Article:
Lowell Mill Girls

Photograph of a restored textile mill in Lowell, Massachusetts
Restored textile mill in Lowell, Massachusetts. Paul Marotta/Getty Images

The Lowell Mill Girls were female workers in early 19th century America, young women employed in an innovative system of labor in textile mills centered in Lowell, Massachusetts.

The employment of women in a factory was widely admired because the young women were housed in an environment which was not only safe but widely known to be culturally advantageous.

The Lowell System of Labor Employed Young Women

Francis Cabot Lowell founded the Boston Manufacturing Company, prompted by the increased demand for cloth during the War of 1812.

Utilizing the latest technology, he built a factory in Massachusetts which used water power to run machines that processed raw cotton into finished fabric.

The factory needed workers, and Lowell wanted to avoid using child labor, which was commonly used in fabric mills in England. The workers did not need to be physically strong, as the work was not strenuous. However, the workers had to be fairly intelligent to master the complicated machinery.

The solution was to hire young women. In New England, there were a number of girls who had some education, in that they could read and write. And working in the textile mill seemed like a step up from working on the family farm.

Working at a job and earning wages was an innovation in the early decades of the 19th century, when many Americans still worked on family farms or at small family businesses.

And for young women at the time, it was considered a great adventure to be able to assert some independence from their families.

The company set up boardinghouses to provide safe places for the women employees to live, and also imposed a strict moral code. Instead of it being thought scandalous for women to work in a factory, the mill girls were actually considered respectable.

Lowell Became the Center of Industry

Francis Cabot Lowell, the founder of the Boston Manufacturing Company, died in 1817.

But his colleagues continued the company and built a larger and improved mill along the Merrimack River in a town which they renamed in Lowell's honor.

In the 1820s and 1830s, Lowell and its mill girls became fairly famous. In 1834, faced with increased competition in the textile business, the mill cut the worker's wages, and the workers responded by forming the Factory Girls Association, an early labor union.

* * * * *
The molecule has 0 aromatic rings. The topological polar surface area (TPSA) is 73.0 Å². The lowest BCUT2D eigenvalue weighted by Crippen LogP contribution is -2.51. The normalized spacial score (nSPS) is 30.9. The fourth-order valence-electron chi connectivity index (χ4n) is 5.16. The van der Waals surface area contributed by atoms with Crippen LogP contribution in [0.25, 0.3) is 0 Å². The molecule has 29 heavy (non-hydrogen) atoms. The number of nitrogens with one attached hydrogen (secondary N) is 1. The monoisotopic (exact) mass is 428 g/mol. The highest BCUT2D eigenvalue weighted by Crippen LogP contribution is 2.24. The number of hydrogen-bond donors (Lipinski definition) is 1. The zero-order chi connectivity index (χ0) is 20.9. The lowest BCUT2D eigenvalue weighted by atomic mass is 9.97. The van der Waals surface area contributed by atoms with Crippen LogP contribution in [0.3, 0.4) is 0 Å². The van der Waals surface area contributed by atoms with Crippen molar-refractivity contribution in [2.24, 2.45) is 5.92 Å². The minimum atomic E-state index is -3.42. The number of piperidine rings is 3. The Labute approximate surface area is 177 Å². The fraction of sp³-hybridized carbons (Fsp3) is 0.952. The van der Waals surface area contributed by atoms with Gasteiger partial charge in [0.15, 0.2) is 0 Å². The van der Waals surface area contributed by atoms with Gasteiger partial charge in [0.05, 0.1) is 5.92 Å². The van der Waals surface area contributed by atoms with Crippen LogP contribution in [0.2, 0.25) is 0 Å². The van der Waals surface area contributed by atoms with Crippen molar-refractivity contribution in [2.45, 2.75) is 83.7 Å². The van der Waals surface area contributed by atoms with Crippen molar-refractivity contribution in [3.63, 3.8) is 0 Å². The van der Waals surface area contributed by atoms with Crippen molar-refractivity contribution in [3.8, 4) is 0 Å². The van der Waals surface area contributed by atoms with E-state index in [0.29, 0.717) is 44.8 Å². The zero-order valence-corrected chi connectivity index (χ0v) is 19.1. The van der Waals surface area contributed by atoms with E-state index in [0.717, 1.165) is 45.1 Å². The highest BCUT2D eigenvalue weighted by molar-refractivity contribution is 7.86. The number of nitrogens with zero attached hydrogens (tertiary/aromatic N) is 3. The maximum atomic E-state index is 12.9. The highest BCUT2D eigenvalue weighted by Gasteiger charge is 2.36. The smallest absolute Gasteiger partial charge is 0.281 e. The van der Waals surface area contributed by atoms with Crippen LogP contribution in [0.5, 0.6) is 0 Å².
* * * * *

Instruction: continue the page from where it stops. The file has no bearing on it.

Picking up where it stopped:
The efforts at organized labor were not successful, however. In the late 1830s, the housing rates for the female mill workers were raised, and they attempted to hold a strike, but it did not succeed. They were back on the job within weeks.

Mill Girls and Their Cultural Programs Were Famous

The mill girls became known for engaging in cultural programs centered around their boardinghouses. The young women tended to read, and discussions of books were a common pursuit.

The women also began publishing their own magazine. And when Charles Dickens, the great Victorian novelist, visited the United States in 1842, he was taken to Lowell to see the factory system.

Dickens, who had seen the horrible conditions of British factories up close, was very impressed at the conditions of the mills in Lowell.

He was also impressed by the publication issued by the mill workers.

Immigration Brought the End of the Lowell System of Labor

In the mid-1840s, the Lowell workers organized the Female Labor Reform Association, which tried to bargain for improved wages. But the Lowell System of Labor was essentially undone by increased immigration to the United States.

Instead of hiring local New England girls to work in the mills, the factory owners discovered they would hire newly arrived immigrants. The immigrants, many of whom had come from Ireland, fleeing the Great Famine, were content to find any work at all, even for relatively low wages.

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McNamara, Robert. "Lowell Mill Girls." ThoughtCo, Apr. 11, 2017, thoughtco.com/lowell-mill-girls-1773332. McNamara, Robert. (2017, April 11). Lowell Mill Girls. Retrieved from https://www.thoughtco.com/lowell-mill-girls-1773332 McNamara, Robert. "Lowell Mill Girls." ThoughtCo. https://www.thoughtco.com/lowell-mill-girls-1773332 (accessed February 20, 2018).